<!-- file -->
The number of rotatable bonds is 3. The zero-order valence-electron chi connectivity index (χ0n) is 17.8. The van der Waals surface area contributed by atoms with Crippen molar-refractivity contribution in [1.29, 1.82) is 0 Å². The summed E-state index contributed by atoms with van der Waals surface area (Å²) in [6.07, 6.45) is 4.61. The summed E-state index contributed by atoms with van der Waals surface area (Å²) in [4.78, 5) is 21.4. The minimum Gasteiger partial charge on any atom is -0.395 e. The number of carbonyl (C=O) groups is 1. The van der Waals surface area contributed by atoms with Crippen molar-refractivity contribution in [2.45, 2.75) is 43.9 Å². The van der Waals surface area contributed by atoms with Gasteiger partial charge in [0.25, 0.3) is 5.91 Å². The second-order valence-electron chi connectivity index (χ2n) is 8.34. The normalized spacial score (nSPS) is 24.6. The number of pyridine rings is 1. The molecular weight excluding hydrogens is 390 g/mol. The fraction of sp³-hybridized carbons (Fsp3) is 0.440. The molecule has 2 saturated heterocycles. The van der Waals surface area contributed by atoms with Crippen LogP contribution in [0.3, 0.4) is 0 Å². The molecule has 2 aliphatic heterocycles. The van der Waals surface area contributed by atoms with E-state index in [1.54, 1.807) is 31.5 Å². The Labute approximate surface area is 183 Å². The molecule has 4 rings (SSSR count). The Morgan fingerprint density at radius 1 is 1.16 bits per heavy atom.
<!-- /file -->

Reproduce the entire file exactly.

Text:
The number of rotatable bonds is 3. The zero-order valence-electron chi connectivity index (χ0n) is 17.8. The van der Waals surface area contributed by atoms with Crippen molar-refractivity contribution in [1.29, 1.82) is 0 Å². The summed E-state index contributed by atoms with van der Waals surface area (Å²) in [6.07, 6.45) is 4.61. The summed E-state index contributed by atoms with van der Waals surface area (Å²) in [4.78, 5) is 21.4. The minimum Gasteiger partial charge on any atom is -0.395 e. The number of carbonyl (C=O) groups is 1. The van der Waals surface area contributed by atoms with Crippen molar-refractivity contribution in [2.45, 2.75) is 43.9 Å². The van der Waals surface area contributed by atoms with Gasteiger partial charge in [0.25, 0.3) is 5.91 Å². The second-order valence-electron chi connectivity index (χ2n) is 8.34. The normalized spacial score (nSPS) is 24.6. The number of pyridine rings is 1. The molecular weight excluding hydrogens is 390 g/mol. The fraction of sp³-hybridized carbons (Fsp3) is 0.440. The molecule has 2 saturated heterocycles. The van der Waals surface area contributed by atoms with Crippen LogP contribution in [0.3, 0.4) is 0 Å². The molecule has 2 aliphatic heterocycles. The van der Waals surface area contributed by atoms with E-state index in [1.54, 1.807) is 31.5 Å². The Labute approximate surface area is 183 Å². The molecule has 4 rings (SSSR count). The Morgan fingerprint density at radius 1 is 1.16 bits per heavy atom.